Objective: To identify the genetic basis of a slow-channel myasthenic syndrome, characterize functional properties of the mutant receptor, and selectively silence the mutant allele. Methods: We performed mutation analysis, cloning, and patch-clamp analysis of the functional properties of the mutant receptor; screening for a small interfering RNA with check plasmid; and assessed of the efficacy of small interfering RNA at the messenger RNA, protein, and functional levels. Results: We traced the cause of a slow-channel myasthenic syndrome to a C418W mutation in the M4 domain of the acetylcholine receptor α subunit. The mutation is the first one to occur spontaneously in an M4 domain of the receptor, and it is positioned within a stripe of hydrophobic residues facing the lipid bilayer. Kinetic analysis shows that αC418W enhances the channel opening equilibrium constant 26-fold without altering agonist affinity. Using a check plasmid as a screening tool, we identified a small interfering RNA that markedly suppresses the mutant but not the wild-type allele at the messenger RNA, protein, and functional levels. Interpretation: αC418W occurring in humans causes a slow-channel syndrome by enhancing the relative stability of the channel open state. Efficient and selective knockdown of the mutant allele holds promise of therapeutic gene silencing.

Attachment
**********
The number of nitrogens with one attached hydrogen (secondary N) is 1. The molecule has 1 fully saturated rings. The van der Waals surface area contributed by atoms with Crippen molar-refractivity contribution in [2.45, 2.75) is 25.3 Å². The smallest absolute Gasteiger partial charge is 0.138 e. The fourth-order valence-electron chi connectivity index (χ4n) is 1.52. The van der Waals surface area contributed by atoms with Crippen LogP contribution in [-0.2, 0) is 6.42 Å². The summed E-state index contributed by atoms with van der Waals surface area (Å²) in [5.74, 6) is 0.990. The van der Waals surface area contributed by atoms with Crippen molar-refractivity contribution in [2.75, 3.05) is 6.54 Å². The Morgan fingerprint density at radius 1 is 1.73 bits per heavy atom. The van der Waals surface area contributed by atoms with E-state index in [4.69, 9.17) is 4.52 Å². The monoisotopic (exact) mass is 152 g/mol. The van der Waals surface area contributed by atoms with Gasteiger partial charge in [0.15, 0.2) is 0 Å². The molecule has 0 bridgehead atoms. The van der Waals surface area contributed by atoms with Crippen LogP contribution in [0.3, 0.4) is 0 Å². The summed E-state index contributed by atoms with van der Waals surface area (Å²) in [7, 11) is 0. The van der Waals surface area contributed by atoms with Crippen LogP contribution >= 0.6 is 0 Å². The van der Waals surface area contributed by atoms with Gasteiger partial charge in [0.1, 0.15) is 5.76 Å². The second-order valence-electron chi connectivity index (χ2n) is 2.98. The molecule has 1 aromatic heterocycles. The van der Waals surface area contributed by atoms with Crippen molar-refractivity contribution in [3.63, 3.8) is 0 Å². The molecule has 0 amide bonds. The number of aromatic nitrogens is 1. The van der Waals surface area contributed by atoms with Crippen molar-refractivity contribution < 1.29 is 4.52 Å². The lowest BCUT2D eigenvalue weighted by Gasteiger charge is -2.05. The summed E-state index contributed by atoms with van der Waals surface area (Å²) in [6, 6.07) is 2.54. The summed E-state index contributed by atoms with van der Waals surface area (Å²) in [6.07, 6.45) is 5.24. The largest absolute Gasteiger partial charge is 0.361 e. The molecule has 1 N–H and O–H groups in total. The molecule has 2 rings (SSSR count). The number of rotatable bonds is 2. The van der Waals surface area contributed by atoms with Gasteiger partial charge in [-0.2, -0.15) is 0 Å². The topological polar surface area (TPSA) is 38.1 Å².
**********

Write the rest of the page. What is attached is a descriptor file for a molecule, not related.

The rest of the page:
ASJC Scopus subject areas
- Clinical Neurology